Celebrating Ten Years!
A series of on-stage conversations featuring writers, actors, musicians, humorists, artists, chefs, scientists and thought leaders in business.

Sign up for our eNewsletter

Alvarez
Alvarez book
Thursday, April 16, 2020
8:00pm 
 
An Evening with 
Julia Alvarez

discussing the writing life and her new novel,
Afterlife

Dynasty Typewriter at The Hayworth (Parking info)
2511 Wilshire Blvd,
Los Angeles, CA 90057

PURCHASE TICKETS
$50 Reserved Section seating + Book
$40 General Admission seating + Book 
$20 General Admission (on sale March 16, 10am)


The first adult novel in almost fifteen years by the internationally bestselling author of In the Time of the Butterflies and How the García Girls Lost Their Accents

Julia Alvarez left the Dominican Republic for the United States in 1960 at the age of ten. She is the author of six novels, three books of nonfiction, three collections of poetry, and eleven books for children and young adults. She has taught and mentored writers in schools and communities across America and, until her retirement in 2016, was a writer-in-residence at Middlebury College. Her work has garnered wide recognition, including a Latina Leader Award in Literature from the Congressional Hispanic Caucus Institute, the Hispanic Heritage Award in Literature, the Woman of the Year by Latina magazine, and inclusion in the New York Public Library’s program “The Hand of the Poet: Original Manuscripts by 100 Masters, from John Donne to Julia Alvarez.” In the Time of the Butterflies, with over one million copies in print, was selected by the National Endowment for the Arts for its national Big Read program, and in 2013 President Obama awarded Alvarez the National Medal of Arts in recognition of her extraordinary storytelling.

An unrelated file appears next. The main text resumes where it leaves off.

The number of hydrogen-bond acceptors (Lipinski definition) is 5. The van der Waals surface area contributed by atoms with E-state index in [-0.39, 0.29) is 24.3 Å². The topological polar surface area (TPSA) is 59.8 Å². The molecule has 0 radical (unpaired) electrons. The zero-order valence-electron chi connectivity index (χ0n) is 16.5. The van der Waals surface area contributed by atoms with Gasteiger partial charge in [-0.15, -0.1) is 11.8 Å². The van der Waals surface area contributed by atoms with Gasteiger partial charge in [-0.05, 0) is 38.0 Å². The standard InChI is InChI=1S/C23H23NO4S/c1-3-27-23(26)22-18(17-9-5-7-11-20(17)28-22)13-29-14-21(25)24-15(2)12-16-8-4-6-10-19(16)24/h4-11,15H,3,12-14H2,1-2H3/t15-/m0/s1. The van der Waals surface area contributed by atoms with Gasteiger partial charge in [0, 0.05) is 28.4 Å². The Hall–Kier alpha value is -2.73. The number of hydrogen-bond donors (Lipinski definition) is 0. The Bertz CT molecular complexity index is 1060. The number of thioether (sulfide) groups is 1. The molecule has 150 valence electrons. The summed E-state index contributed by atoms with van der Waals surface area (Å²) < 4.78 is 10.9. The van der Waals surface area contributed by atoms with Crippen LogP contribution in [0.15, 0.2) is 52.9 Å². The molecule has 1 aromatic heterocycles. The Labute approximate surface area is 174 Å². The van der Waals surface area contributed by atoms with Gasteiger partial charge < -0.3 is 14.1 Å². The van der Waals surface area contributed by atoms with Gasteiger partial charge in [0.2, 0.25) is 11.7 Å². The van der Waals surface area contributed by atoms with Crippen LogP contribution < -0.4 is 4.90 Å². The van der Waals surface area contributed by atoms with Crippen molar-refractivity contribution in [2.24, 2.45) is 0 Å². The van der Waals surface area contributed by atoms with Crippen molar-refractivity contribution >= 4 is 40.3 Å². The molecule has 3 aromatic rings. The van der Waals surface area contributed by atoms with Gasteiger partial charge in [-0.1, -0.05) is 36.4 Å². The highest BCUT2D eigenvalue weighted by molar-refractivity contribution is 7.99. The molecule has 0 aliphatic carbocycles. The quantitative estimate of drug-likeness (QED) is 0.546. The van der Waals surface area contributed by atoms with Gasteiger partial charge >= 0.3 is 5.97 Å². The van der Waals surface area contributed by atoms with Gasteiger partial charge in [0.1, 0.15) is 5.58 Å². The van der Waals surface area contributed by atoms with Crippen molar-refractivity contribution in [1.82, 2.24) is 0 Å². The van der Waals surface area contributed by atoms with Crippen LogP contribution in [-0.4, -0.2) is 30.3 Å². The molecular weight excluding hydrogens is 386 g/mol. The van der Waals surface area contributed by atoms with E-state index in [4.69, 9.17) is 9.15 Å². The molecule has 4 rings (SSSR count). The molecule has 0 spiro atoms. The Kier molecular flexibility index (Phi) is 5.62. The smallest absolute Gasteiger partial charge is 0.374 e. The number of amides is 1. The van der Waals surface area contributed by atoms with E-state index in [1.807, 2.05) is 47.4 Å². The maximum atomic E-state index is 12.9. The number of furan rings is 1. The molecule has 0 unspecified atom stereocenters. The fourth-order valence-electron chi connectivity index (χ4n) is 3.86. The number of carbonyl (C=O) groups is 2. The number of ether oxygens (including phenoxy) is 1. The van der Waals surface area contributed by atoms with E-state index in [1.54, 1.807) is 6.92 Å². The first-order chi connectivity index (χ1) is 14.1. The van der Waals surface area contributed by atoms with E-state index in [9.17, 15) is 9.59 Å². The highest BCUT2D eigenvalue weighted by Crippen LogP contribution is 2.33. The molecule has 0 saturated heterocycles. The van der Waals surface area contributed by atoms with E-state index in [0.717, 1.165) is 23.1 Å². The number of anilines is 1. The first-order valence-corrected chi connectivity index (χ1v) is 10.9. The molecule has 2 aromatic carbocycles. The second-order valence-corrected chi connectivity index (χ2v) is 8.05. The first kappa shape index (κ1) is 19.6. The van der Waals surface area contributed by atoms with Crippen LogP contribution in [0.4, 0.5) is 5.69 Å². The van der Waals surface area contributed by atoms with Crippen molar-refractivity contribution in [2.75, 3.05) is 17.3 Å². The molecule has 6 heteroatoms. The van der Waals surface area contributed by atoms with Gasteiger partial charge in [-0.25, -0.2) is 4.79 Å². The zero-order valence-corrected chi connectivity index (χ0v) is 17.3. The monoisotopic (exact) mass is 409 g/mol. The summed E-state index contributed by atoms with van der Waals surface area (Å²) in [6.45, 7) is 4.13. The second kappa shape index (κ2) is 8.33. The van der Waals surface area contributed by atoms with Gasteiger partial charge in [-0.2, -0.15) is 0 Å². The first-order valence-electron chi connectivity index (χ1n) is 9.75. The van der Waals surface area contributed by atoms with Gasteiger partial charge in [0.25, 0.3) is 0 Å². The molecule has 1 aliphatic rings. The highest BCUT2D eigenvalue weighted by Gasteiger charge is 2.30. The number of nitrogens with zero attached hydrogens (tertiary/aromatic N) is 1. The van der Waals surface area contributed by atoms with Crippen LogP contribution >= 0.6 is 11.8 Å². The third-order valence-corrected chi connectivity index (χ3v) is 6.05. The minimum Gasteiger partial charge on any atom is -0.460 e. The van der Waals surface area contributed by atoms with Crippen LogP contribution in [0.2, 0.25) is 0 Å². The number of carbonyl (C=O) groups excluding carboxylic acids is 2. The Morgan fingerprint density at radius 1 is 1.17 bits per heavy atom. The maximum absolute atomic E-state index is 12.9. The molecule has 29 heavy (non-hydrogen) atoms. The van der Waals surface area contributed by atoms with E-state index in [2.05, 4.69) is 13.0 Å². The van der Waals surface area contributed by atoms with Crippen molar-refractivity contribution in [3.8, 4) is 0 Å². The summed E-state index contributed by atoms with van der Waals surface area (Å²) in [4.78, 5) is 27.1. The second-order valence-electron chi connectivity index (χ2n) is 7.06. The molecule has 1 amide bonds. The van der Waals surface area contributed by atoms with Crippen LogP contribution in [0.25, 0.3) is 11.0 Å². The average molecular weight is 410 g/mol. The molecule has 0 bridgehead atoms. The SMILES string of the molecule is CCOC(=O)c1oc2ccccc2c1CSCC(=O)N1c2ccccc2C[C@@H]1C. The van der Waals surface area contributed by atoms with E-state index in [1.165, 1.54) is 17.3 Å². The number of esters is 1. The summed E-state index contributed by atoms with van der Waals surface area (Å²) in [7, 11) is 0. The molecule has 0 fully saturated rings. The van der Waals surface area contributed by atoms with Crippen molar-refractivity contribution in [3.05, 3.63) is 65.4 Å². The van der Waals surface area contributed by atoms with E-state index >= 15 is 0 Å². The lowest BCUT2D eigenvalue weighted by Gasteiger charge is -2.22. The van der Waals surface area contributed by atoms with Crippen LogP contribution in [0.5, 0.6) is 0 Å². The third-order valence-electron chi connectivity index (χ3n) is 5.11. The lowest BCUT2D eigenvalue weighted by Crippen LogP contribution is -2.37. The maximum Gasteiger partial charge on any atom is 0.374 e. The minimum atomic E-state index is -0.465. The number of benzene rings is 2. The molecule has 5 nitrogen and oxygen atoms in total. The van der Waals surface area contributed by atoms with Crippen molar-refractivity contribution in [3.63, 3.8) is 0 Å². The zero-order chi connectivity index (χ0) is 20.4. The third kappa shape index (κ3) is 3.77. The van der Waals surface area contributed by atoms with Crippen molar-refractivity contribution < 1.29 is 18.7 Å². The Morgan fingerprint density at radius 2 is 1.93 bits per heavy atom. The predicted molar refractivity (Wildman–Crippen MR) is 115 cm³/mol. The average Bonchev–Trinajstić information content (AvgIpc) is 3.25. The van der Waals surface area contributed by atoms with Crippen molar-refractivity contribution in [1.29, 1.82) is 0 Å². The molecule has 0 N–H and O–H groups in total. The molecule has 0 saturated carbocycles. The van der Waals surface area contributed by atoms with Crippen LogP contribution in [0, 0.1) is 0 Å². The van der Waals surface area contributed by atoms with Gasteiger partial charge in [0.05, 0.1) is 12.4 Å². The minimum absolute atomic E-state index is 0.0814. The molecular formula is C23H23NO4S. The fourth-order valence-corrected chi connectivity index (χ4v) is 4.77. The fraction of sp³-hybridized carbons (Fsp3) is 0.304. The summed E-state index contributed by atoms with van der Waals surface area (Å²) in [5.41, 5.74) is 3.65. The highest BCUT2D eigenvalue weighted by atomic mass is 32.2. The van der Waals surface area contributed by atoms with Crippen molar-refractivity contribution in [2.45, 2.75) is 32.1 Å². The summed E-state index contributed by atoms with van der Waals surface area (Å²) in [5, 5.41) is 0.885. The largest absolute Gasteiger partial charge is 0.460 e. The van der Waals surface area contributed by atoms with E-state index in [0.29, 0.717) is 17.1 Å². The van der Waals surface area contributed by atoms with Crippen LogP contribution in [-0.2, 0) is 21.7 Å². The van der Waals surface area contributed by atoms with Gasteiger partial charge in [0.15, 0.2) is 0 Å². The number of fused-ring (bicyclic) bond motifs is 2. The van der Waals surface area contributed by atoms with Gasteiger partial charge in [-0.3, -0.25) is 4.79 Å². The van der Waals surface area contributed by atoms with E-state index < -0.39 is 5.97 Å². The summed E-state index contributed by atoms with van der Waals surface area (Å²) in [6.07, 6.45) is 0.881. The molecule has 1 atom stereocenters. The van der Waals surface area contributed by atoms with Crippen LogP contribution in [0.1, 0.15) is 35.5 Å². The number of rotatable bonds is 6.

“A stunning work of art that reminds readers Alvarez is, and always has been, in a class of her own.” —Elizabeth Acevedo, National Book Award-winning author of the New York Times bestseller The Poet X

“The queen is back with the exact novel we need in this fraught era. A powerful testament of witness and humanity written with audacity and authority.” —Luis Alberto Urrea, bestselling author of The House of Broken Angels

Antonia Vega, the immigrant writer at the center of Afterlife, has had the rug pulled out from under her. She has just retired from the college where she taught English when her beloved husband, Sam, suddenly dies. And then more jolts: her bighearted but unstable sister disappears, and Antonia returns home one evening to find a pregnant, undocumented teenager on her doorstep. Antonia has always sought direction in the literature she loves—lines from her favorite authors play in her head like a soundtrack—but now she finds that the world demands more of her than words.

Afterlife is a compact, nimble, and sharply droll novel. Set in this political moment of tribalism and distrust, it asks: What do we owe those in crisis in our families, including—maybe especially—members of our human family? How do we live in a broken world without losing faith in one another or ourselves? And how do we stay true to those glorious souls we have lost?

 

Julia Alvarez photo credit: Brandon Cruz González